"Centre's Propaganda Machinery Targets Opposition": Mahua Moitra

"The features of the Bill are anti-people and anti-Constitution...it is a very dangerous act," Mahua Moitra said.

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Mahua Moitra said there were concerns about the NIA being misused for political vendetta


New Delhi: 

The opposition today raised many objections to the government's changes to a counter-terrorism law, which seek to designate individuals as terrorists and allow the National Investigation Agency to go to any state to investigate terror cases.

The Unlawful Activities (Prevention) Act was passed in the Lok Sabha with 287 votes in its support and eight against it.

The provision that allows the NIA to go to any state without taking permission from the state police is "against the federal structure of the country," said Trinamool Congress member Mahua Moitra.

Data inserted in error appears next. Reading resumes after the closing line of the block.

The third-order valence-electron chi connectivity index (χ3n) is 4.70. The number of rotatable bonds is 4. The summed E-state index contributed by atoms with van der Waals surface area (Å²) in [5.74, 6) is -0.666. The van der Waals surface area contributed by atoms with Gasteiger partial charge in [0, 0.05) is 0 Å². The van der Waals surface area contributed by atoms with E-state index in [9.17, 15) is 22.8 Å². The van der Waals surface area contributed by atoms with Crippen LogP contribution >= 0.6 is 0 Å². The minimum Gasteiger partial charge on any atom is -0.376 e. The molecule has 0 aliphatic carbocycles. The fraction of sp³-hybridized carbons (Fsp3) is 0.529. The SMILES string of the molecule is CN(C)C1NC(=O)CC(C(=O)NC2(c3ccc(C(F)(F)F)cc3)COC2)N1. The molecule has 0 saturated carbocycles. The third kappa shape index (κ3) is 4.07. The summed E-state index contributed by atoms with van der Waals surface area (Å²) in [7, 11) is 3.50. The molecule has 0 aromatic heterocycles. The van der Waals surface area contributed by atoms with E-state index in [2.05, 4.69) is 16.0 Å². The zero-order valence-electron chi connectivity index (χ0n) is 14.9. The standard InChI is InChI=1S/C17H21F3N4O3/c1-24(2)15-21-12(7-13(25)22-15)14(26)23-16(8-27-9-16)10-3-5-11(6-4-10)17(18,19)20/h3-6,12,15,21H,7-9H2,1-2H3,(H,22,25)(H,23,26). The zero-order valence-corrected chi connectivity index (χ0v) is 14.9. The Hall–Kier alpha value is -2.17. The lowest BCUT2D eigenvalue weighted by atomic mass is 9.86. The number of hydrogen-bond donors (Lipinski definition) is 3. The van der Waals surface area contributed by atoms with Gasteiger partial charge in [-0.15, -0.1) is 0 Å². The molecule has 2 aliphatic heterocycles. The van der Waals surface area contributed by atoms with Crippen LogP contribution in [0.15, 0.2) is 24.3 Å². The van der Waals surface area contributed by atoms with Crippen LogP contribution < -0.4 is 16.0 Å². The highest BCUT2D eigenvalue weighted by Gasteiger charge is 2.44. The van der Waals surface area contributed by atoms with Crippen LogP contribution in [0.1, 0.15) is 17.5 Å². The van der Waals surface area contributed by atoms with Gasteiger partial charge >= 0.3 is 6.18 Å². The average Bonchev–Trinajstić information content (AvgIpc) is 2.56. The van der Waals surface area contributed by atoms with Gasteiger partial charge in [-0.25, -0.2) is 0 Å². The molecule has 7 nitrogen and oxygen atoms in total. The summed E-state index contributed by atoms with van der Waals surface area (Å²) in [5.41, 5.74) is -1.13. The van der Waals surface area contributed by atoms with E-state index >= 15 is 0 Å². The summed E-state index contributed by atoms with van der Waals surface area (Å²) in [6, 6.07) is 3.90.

She said there were concerns about the NIA being misused for political vendetta.

"The features of the Bill are anti-people and anti-Constitution...it is a very dangerous act," Mahua Moitra said.

"One runs a risk of being branded as anti-national if you oppose the government. Every time the opposition disagrees with national security, we are called anti-national by the propaganda
machinery and the troll army of the government," said Ms Moitra amid loud protests from the ruling party.

SS Ahluwalia of the BJP raised a point of order that members cannot make allegations against the government without substantiating them.

Ms Moitra also opposed the provision to declare an individual a terrorist, saying it was "without due process and against the principle of natural justice."

Nationalist Congress Party leader Supriya Sule said when amendments to the National Counter Terrorism Centre (NCTC) and National Intelligence Grid (NATGRID) were made, then Chief Minister (Narendra Modi) of Gujarat had "opposed" the Bills.

"Innocent people should not be unnecessarily harassed... The federal structure should be maintained," said Ms Sule.

Danish Ali of the Bahujan Samaj Party (BSP) said laws like the Prevention of Terror Act (POTA) and Terrorist and Disruptive Activities Act (TADA) were scrapped because of rampant misuse.



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